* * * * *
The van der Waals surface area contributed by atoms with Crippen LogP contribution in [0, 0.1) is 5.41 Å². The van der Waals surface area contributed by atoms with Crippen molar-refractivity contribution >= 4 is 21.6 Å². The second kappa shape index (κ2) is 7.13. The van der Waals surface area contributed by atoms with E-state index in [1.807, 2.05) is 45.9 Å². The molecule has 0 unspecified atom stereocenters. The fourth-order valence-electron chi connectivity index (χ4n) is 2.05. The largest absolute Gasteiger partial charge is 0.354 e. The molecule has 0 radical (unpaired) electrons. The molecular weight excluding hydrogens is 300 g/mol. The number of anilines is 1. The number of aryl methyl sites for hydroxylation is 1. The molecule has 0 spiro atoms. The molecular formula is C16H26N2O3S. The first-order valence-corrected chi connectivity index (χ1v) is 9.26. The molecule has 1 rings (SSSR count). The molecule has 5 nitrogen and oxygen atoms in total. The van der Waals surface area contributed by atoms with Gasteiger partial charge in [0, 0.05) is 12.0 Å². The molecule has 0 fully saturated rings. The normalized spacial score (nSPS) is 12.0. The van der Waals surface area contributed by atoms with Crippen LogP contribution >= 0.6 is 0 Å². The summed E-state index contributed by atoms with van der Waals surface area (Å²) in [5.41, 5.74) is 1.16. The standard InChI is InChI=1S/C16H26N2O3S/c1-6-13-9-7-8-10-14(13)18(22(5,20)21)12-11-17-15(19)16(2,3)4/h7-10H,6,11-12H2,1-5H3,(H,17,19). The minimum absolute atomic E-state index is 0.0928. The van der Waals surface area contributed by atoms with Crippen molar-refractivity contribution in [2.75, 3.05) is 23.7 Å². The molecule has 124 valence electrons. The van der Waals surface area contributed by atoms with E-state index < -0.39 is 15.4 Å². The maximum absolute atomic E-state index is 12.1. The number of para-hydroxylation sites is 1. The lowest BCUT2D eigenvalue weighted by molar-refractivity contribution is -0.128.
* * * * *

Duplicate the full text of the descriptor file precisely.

The van der Waals surface area contributed by atoms with Crippen LogP contribution in [0, 0.1) is 5.41 Å². The van der Waals surface area contributed by atoms with Crippen molar-refractivity contribution >= 4 is 21.6 Å². The second kappa shape index (κ2) is 7.13. The van der Waals surface area contributed by atoms with E-state index in [1.807, 2.05) is 45.9 Å². The molecule has 0 unspecified atom stereocenters. The fourth-order valence-electron chi connectivity index (χ4n) is 2.05. The largest absolute Gasteiger partial charge is 0.354 e. The molecule has 0 radical (unpaired) electrons. The molecular weight excluding hydrogens is 300 g/mol. The number of anilines is 1. The number of aryl methyl sites for hydroxylation is 1. The molecule has 0 spiro atoms. The molecular formula is C16H26N2O3S. The first-order valence-corrected chi connectivity index (χ1v) is 9.26. The molecule has 1 rings (SSSR count). The molecule has 5 nitrogen and oxygen atoms in total. The van der Waals surface area contributed by atoms with Gasteiger partial charge in [0, 0.05) is 12.0 Å². The molecule has 0 fully saturated rings. The normalized spacial score (nSPS) is 12.0. The van der Waals surface area contributed by atoms with Crippen LogP contribution >= 0.6 is 0 Å². The summed E-state index contributed by atoms with van der Waals surface area (Å²) in [5.41, 5.74) is 1.16. The standard InChI is InChI=1S/C16H26N2O3S/c1-6-13-9-7-8-10-14(13)18(22(5,20)21)12-11-17-15(19)16(2,3)4/h7-10H,6,11-12H2,1-5H3,(H,17,19). The minimum absolute atomic E-state index is 0.0928. The van der Waals surface area contributed by atoms with Crippen molar-refractivity contribution in [2.75, 3.05) is 23.7 Å². The molecule has 124 valence electrons. The van der Waals surface area contributed by atoms with E-state index < -0.39 is 15.4 Å². The maximum absolute atomic E-state index is 12.1. The number of para-hydroxylation sites is 1. The lowest BCUT2D eigenvalue weighted by molar-refractivity contribution is -0.128.